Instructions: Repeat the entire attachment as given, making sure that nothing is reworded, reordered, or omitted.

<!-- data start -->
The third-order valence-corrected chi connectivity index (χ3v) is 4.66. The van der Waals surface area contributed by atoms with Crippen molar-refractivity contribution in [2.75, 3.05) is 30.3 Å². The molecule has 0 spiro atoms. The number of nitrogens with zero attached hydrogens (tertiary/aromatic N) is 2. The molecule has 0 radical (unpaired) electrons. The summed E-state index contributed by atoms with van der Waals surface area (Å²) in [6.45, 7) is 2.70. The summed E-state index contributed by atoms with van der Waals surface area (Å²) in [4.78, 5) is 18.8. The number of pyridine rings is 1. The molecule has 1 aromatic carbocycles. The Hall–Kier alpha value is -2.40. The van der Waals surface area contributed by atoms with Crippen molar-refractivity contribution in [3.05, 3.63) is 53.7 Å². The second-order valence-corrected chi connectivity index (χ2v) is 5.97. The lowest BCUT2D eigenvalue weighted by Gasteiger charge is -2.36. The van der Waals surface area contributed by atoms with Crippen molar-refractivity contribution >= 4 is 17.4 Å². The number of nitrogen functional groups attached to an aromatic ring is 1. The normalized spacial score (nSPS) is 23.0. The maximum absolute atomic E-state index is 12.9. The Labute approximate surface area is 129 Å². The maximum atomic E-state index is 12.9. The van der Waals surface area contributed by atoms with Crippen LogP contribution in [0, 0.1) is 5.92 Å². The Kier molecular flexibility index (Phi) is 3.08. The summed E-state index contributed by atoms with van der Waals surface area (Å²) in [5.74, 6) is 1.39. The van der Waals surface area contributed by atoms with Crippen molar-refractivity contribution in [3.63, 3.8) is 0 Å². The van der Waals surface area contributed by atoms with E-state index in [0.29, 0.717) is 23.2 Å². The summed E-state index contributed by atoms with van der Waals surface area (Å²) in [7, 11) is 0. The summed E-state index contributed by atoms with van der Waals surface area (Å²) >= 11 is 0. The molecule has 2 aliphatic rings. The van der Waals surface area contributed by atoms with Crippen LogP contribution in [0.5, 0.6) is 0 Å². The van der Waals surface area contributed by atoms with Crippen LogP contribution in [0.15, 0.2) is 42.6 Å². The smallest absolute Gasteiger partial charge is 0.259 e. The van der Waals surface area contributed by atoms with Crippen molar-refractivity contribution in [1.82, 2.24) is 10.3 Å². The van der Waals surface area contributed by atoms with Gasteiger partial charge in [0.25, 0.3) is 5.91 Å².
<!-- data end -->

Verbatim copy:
The third-order valence-corrected chi connectivity index (χ3v) is 4.66. The van der Waals surface area contributed by atoms with Crippen molar-refractivity contribution in [2.75, 3.05) is 30.3 Å². The molecule has 0 spiro atoms. The number of nitrogens with zero attached hydrogens (tertiary/aromatic N) is 2. The molecule has 0 radical (unpaired) electrons. The summed E-state index contributed by atoms with van der Waals surface area (Å²) in [6.45, 7) is 2.70. The summed E-state index contributed by atoms with van der Waals surface area (Å²) in [4.78, 5) is 18.8. The number of pyridine rings is 1. The molecule has 1 aromatic carbocycles. The Hall–Kier alpha value is -2.40. The van der Waals surface area contributed by atoms with Crippen molar-refractivity contribution in [3.05, 3.63) is 53.7 Å². The second-order valence-corrected chi connectivity index (χ2v) is 5.97. The lowest BCUT2D eigenvalue weighted by Gasteiger charge is -2.36. The van der Waals surface area contributed by atoms with Crippen molar-refractivity contribution >= 4 is 17.4 Å². The number of nitrogen functional groups attached to an aromatic ring is 1. The normalized spacial score (nSPS) is 23.0. The maximum absolute atomic E-state index is 12.9. The Labute approximate surface area is 129 Å². The maximum atomic E-state index is 12.9. The van der Waals surface area contributed by atoms with Crippen LogP contribution in [0, 0.1) is 5.92 Å². The Kier molecular flexibility index (Phi) is 3.08. The summed E-state index contributed by atoms with van der Waals surface area (Å²) in [5.74, 6) is 1.39. The van der Waals surface area contributed by atoms with Crippen molar-refractivity contribution in [3.63, 3.8) is 0 Å². The van der Waals surface area contributed by atoms with E-state index in [0.29, 0.717) is 23.2 Å². The summed E-state index contributed by atoms with van der Waals surface area (Å²) in [7, 11) is 0. The summed E-state index contributed by atoms with van der Waals surface area (Å²) >= 11 is 0. The molecule has 2 aliphatic rings. The van der Waals surface area contributed by atoms with Crippen LogP contribution in [0.5, 0.6) is 0 Å². The van der Waals surface area contributed by atoms with Crippen LogP contribution in [0.15, 0.2) is 42.6 Å². The smallest absolute Gasteiger partial charge is 0.259 e. The van der Waals surface area contributed by atoms with Crippen molar-refractivity contribution in [1.82, 2.24) is 10.3 Å². The van der Waals surface area contributed by atoms with Gasteiger partial charge in [0.25, 0.3) is 5.91 Å².